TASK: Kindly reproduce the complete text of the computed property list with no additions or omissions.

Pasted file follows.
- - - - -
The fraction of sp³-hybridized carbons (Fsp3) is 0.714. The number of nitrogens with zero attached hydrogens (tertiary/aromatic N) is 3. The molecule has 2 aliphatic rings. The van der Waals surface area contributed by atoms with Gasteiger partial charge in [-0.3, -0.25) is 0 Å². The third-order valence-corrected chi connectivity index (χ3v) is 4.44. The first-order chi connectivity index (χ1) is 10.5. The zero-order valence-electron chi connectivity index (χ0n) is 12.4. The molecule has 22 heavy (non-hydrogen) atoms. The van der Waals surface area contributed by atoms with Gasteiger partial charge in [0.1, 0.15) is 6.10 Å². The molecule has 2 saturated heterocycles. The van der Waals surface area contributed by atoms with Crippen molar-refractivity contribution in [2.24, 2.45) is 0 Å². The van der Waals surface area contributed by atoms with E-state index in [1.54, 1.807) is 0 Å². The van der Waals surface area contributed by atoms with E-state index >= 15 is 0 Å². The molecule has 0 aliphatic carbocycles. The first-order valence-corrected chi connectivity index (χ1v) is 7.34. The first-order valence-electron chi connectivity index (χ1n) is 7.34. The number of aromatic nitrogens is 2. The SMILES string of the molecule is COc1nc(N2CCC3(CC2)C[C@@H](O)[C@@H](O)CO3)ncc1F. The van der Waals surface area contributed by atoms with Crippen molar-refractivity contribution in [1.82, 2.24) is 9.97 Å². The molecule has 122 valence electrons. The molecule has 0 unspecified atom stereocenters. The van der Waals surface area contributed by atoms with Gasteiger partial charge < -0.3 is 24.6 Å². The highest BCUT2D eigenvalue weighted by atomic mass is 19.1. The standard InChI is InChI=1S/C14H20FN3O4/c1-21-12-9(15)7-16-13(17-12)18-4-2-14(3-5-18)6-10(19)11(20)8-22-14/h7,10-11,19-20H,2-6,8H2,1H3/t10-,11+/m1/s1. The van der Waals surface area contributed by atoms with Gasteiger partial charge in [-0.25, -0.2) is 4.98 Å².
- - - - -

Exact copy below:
The fraction of sp³-hybridized carbons (Fsp3) is 0.714. The number of nitrogens with zero attached hydrogens (tertiary/aromatic N) is 3. The molecule has 2 aliphatic rings. The van der Waals surface area contributed by atoms with Gasteiger partial charge in [-0.3, -0.25) is 0 Å². The third-order valence-corrected chi connectivity index (χ3v) is 4.44. The first-order chi connectivity index (χ1) is 10.5. The zero-order valence-electron chi connectivity index (χ0n) is 12.4. The molecule has 22 heavy (non-hydrogen) atoms. The van der Waals surface area contributed by atoms with Gasteiger partial charge in [0.1, 0.15) is 6.10 Å². The molecule has 2 saturated heterocycles. The van der Waals surface area contributed by atoms with Crippen molar-refractivity contribution in [2.24, 2.45) is 0 Å². The van der Waals surface area contributed by atoms with E-state index in [1.54, 1.807) is 0 Å². The van der Waals surface area contributed by atoms with E-state index >= 15 is 0 Å². The molecule has 0 aliphatic carbocycles. The first-order valence-corrected chi connectivity index (χ1v) is 7.34. The first-order valence-electron chi connectivity index (χ1n) is 7.34. The number of aromatic nitrogens is 2. The SMILES string of the molecule is COc1nc(N2CCC3(CC2)C[C@@H](O)[C@@H](O)CO3)ncc1F. The van der Waals surface area contributed by atoms with Crippen molar-refractivity contribution in [1.82, 2.24) is 9.97 Å². The molecule has 122 valence electrons. The molecule has 0 unspecified atom stereocenters. The van der Waals surface area contributed by atoms with Gasteiger partial charge < -0.3 is 24.6 Å². The highest BCUT2D eigenvalue weighted by atomic mass is 19.1. The standard InChI is InChI=1S/C14H20FN3O4/c1-21-12-9(15)7-16-13(17-12)18-4-2-14(3-5-18)6-10(19)11(20)8-22-14/h7,10-11,19-20H,2-6,8H2,1H3/t10-,11+/m1/s1. The van der Waals surface area contributed by atoms with Gasteiger partial charge in [-0.25, -0.2) is 4.98 Å².